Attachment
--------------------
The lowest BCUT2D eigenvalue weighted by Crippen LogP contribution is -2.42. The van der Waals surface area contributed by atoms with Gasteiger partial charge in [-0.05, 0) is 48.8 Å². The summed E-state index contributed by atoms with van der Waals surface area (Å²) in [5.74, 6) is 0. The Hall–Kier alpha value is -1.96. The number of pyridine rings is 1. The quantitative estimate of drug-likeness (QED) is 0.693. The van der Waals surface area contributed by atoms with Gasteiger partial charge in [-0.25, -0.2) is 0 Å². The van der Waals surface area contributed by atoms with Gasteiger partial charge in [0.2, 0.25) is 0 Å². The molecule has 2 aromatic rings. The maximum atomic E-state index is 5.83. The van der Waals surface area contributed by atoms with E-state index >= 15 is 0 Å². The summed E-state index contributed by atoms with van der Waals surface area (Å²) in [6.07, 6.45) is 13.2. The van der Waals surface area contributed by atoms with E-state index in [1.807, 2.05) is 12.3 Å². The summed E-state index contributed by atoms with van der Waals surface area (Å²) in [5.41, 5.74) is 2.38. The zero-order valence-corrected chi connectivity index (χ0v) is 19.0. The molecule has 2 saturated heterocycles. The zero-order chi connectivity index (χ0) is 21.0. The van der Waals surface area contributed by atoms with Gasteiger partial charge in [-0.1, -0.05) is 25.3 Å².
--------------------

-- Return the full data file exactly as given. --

The lowest BCUT2D eigenvalue weighted by Crippen LogP contribution is -2.42. The van der Waals surface area contributed by atoms with Gasteiger partial charge in [-0.05, 0) is 48.8 Å². The summed E-state index contributed by atoms with van der Waals surface area (Å²) in [5.74, 6) is 0. The Hall–Kier alpha value is -1.96. The number of pyridine rings is 1. The quantitative estimate of drug-likeness (QED) is 0.693. The van der Waals surface area contributed by atoms with Gasteiger partial charge in [-0.25, -0.2) is 0 Å². The van der Waals surface area contributed by atoms with Gasteiger partial charge in [0.2, 0.25) is 0 Å². The molecule has 2 aromatic rings. The maximum atomic E-state index is 5.83. The van der Waals surface area contributed by atoms with E-state index >= 15 is 0 Å². The summed E-state index contributed by atoms with van der Waals surface area (Å²) in [6.07, 6.45) is 13.2. The van der Waals surface area contributed by atoms with E-state index in [1.807, 2.05) is 12.3 Å². The summed E-state index contributed by atoms with van der Waals surface area (Å²) in [5.41, 5.74) is 2.38. The zero-order valence-corrected chi connectivity index (χ0v) is 19.0. The molecule has 2 saturated heterocycles. The zero-order chi connectivity index (χ0) is 21.0. The van der Waals surface area contributed by atoms with Gasteiger partial charge in [-0.1, -0.05) is 25.3 Å².